Kenting (墾丁) National Park (國家公園), on the southern tip of Taiwan, is a gloriously beautiful landscape, a symphony of water, wind, and earth. From anywhere on the Kenting peninsula, you can see the clear water all around you, undisturbed by heavy industry, great for surfing, diving, and banana boating. From the southeast blows a powerful trade wind, stirring up the waves and cooling the air. And a rolling, forest-covered mountain to complete the set. A glorious landscape, but unfortunately one that’s been overrun by mainland Chinese tourists.
I stayed in Kenting for three days, renting a bicycle to explore the peninsula. Originally, I had wanted to get a scooter, but they required a Taiwanese driver’s license of international permit, and I had neither. Alternatively, you could get an electric scooter, but I had heard too many stories of power running out and having to push the scooter back. So, foot power!
Kenting mountain had some pretty damn good views:
From the top of the mountain, Kenting National Recreation Center was pretty cool. It’s got a forest trail (more of a highway, really), showcasing some curious natural sights.
They also had a mini-cave, a great place to sit and think. Nestled inside the earth, there’s very little noise of any sort. With no wind, no animals, no ambient forest noise, you can almost hear your heart beat. Sitting quietly, you can extend your senses, become fully aware of your entire body. Or at least, until the next set of mainland Chinese travelers arrive with their babbling.
Kenting National Recreation Center also had a cool observation tower, from which you have an amazing 360 degree view of the peninsula:
I should mention the wind. The wind at Kenting is insanely strong. Riding against the wind is difficult. Riding with the wind is awesome. But when there is a strong wind coming from the side, it’s the most annoying thing ever – you can’t bike straight! Once the wind gets strong enough, no matter how hard you try, you’re always veering off on side or another.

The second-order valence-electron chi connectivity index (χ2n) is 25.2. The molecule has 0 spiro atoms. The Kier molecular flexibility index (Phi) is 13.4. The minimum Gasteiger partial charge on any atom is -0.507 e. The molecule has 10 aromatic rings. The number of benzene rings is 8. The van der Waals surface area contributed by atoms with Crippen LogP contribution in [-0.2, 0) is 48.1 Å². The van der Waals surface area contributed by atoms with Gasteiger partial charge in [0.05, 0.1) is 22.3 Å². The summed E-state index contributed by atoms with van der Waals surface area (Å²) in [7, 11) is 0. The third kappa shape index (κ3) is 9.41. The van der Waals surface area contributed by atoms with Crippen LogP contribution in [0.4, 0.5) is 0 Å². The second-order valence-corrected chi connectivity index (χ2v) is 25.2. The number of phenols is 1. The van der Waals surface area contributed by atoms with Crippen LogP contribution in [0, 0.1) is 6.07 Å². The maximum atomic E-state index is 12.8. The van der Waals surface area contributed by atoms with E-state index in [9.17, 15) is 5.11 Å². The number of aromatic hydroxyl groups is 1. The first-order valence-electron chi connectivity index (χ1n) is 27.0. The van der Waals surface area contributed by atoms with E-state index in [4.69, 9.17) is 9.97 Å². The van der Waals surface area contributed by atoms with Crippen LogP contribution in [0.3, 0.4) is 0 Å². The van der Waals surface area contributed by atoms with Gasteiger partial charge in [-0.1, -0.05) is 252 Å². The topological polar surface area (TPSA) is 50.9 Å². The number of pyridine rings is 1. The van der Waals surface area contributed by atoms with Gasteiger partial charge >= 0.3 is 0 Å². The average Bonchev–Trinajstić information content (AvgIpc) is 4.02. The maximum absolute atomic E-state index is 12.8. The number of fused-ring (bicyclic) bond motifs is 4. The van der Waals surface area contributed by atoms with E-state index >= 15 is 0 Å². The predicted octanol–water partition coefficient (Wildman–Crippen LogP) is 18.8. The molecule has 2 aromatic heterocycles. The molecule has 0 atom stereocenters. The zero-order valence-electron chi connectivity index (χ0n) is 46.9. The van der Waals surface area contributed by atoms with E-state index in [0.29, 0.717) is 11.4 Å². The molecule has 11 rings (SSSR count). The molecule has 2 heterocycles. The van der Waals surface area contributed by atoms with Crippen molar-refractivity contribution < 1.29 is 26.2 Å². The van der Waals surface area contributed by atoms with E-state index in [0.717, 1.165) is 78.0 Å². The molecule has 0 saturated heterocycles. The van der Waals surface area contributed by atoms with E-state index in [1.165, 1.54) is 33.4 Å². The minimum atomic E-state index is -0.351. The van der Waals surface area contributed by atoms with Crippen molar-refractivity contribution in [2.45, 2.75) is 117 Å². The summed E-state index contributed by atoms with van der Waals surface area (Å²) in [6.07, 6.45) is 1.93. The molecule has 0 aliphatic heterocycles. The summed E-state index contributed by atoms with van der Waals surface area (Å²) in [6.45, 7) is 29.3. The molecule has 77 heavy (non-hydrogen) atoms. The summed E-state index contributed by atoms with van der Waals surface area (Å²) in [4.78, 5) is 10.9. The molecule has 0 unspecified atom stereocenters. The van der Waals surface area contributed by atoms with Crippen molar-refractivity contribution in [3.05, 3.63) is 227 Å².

There’s this place called Fengchuisha (風吹砂 – literally, wind blows sand), with amazing views. Almost no sand though, it was all blown away by an earlier typhoon.
The strong winds here were really nice:
Finally, I biked down to the southern tip of Taiwan, where I saw the Eluanbi (鵝鑾鼻 – goose beak) lighthouse (overrun with mainland Chinese tourists), and the Kissing Rocks:
Also, the southernmost tip of Taiwan!
The next day, I explored the west part of Kenting.
Stopping by South Bay:
Hengchun (恆春 – eternal spring) Old City:
On the west side of Kenting, the views are pretty damn good:
The beaches are quite nice too. Even in the winter, there’s a good number of people. This is Baisha (白沙 – white sands) beach:
I found an old bunker / pillbox! It was probably build decades ago, when Taiwan was preparing for an imminent invasion from mainland China.
There’s this place called Maobitou (貓鼻頭 – Cat’s Nose Cape) with great views of the coast.
At this other point along the west coast of Kenting, near Houbihu (後壁湖), I got some great photos:
Amazing sunset photos, near South Bay:
I’ve noticed that I take a lot of sunset photos – they’re quite beautiful, and there’s no way I’m waking up early to take sunrise photos.
On a side note, the food options in Kenting are very much lacking. There’s a night market, but it sucks – completely filled with mainland Chinese tourists. When there’s a pizza truck, you know it’s not an authentic night market.
And I really got fed up with all the mainland Chinese tourists. While biking around the mountains, I stopped to use a public restroom amongst a horde of mainland Chinese tourists, and returned to find my water bottle stolen. One morning in my hostel, I left my toothbrush and toothpaste out on my bed, and found that they had disappeared when the one mainland Chinese guy in the hostel checked out. What kind of a person steals somebody’s toothbrush and toothpaste??!?